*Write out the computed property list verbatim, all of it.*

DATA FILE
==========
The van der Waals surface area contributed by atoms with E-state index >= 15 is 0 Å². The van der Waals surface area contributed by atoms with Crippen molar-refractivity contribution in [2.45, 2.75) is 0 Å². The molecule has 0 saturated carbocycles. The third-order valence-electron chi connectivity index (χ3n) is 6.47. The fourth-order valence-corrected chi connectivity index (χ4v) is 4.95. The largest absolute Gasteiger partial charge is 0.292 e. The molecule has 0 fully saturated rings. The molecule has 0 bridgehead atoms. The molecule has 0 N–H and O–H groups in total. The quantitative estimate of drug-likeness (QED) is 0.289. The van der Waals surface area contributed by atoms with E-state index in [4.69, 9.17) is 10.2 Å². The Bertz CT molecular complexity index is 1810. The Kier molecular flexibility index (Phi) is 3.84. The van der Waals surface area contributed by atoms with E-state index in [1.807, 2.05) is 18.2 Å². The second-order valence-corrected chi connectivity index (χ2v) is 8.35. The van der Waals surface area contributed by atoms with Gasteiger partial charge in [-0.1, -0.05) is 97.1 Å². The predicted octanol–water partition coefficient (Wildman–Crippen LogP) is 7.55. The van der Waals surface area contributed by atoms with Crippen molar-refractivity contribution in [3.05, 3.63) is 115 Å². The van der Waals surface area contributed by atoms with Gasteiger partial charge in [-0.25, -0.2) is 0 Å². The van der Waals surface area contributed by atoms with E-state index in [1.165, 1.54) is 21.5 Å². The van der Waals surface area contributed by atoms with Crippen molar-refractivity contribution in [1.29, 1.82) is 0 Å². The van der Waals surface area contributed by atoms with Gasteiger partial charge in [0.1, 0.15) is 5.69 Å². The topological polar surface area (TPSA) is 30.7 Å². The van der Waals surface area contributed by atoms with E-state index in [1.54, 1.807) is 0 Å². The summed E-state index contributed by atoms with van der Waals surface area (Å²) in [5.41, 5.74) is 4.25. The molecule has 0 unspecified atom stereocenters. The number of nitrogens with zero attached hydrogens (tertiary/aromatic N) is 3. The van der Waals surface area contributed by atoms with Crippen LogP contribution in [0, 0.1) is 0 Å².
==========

The van der Waals surface area contributed by atoms with E-state index >= 15 is 0 Å². The van der Waals surface area contributed by atoms with Crippen molar-refractivity contribution in [2.45, 2.75) is 0 Å². The molecule has 0 saturated carbocycles. The third-order valence-electron chi connectivity index (χ3n) is 6.47. The fourth-order valence-corrected chi connectivity index (χ4v) is 4.95. The largest absolute Gasteiger partial charge is 0.292 e. The molecule has 0 fully saturated rings. The molecule has 0 bridgehead atoms. The molecule has 0 N–H and O–H groups in total. The quantitative estimate of drug-likeness (QED) is 0.289. The van der Waals surface area contributed by atoms with E-state index in [4.69, 9.17) is 10.2 Å². The Bertz CT molecular complexity index is 1810. The Kier molecular flexibility index (Phi) is 3.84. The van der Waals surface area contributed by atoms with E-state index in [1.807, 2.05) is 18.2 Å². The second-order valence-corrected chi connectivity index (χ2v) is 8.35. The van der Waals surface area contributed by atoms with Gasteiger partial charge in [-0.1, -0.05) is 97.1 Å². The predicted octanol–water partition coefficient (Wildman–Crippen LogP) is 7.55. The van der Waals surface area contributed by atoms with Crippen molar-refractivity contribution in [3.05, 3.63) is 115 Å². The van der Waals surface area contributed by atoms with Gasteiger partial charge in [-0.25, -0.2) is 0 Å². The van der Waals surface area contributed by atoms with E-state index in [1.165, 1.54) is 21.5 Å². The van der Waals surface area contributed by atoms with Crippen molar-refractivity contribution in [1.29, 1.82) is 0 Å². The van der Waals surface area contributed by atoms with Gasteiger partial charge in [0.1, 0.15) is 5.69 Å². The topological polar surface area (TPSA) is 30.7 Å². The van der Waals surface area contributed by atoms with E-state index in [1.54, 1.807) is 0 Å². The summed E-state index contributed by atoms with van der Waals surface area (Å²) in [5.41, 5.74) is 4.25. The molecule has 0 unspecified atom stereocenters. The number of nitrogens with zero attached hydrogens (tertiary/aromatic N) is 3. The van der Waals surface area contributed by atoms with Crippen LogP contribution in [0, 0.1) is 0 Å².